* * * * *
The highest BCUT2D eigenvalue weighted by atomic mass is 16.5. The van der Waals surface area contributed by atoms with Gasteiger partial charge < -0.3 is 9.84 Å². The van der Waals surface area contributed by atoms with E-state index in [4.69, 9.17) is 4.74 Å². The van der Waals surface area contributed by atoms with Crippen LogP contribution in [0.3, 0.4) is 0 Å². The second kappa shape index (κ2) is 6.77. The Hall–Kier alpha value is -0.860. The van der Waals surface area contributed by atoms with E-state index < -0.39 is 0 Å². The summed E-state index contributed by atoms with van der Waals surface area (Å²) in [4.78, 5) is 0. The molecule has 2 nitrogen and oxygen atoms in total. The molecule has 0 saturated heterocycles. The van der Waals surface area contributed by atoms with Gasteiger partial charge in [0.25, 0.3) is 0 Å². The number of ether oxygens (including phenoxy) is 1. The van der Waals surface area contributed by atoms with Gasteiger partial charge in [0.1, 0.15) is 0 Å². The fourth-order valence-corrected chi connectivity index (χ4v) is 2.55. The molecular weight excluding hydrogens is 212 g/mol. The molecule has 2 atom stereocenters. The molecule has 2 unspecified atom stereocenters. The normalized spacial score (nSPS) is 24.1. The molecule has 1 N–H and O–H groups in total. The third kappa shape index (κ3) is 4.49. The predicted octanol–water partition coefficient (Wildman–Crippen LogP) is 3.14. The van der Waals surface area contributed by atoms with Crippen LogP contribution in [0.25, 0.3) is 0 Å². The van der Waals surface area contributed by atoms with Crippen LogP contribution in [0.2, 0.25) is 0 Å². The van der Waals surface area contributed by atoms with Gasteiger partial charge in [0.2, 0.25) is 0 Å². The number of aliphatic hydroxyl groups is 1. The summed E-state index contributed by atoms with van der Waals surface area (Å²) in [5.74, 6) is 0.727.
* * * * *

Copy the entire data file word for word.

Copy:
The highest BCUT2D eigenvalue weighted by atomic mass is 16.5. The van der Waals surface area contributed by atoms with Gasteiger partial charge < -0.3 is 9.84 Å². The van der Waals surface area contributed by atoms with E-state index in [4.69, 9.17) is 4.74 Å². The van der Waals surface area contributed by atoms with Crippen LogP contribution in [0.3, 0.4) is 0 Å². The second kappa shape index (κ2) is 6.77. The Hall–Kier alpha value is -0.860. The van der Waals surface area contributed by atoms with E-state index < -0.39 is 0 Å². The summed E-state index contributed by atoms with van der Waals surface area (Å²) in [4.78, 5) is 0. The molecule has 2 nitrogen and oxygen atoms in total. The molecule has 0 saturated heterocycles. The van der Waals surface area contributed by atoms with Gasteiger partial charge in [0.25, 0.3) is 0 Å². The number of ether oxygens (including phenoxy) is 1. The van der Waals surface area contributed by atoms with Gasteiger partial charge in [0.1, 0.15) is 0 Å². The fourth-order valence-corrected chi connectivity index (χ4v) is 2.55. The molecular weight excluding hydrogens is 212 g/mol. The molecule has 2 atom stereocenters. The molecule has 2 unspecified atom stereocenters. The normalized spacial score (nSPS) is 24.1. The molecule has 1 N–H and O–H groups in total. The third kappa shape index (κ3) is 4.49. The predicted octanol–water partition coefficient (Wildman–Crippen LogP) is 3.14. The van der Waals surface area contributed by atoms with Crippen LogP contribution in [0.25, 0.3) is 0 Å². The van der Waals surface area contributed by atoms with Crippen LogP contribution in [0.2, 0.25) is 0 Å². The van der Waals surface area contributed by atoms with Gasteiger partial charge in [0.2, 0.25) is 0 Å². The number of aliphatic hydroxyl groups is 1. The summed E-state index contributed by atoms with van der Waals surface area (Å²) in [5.74, 6) is 0.727.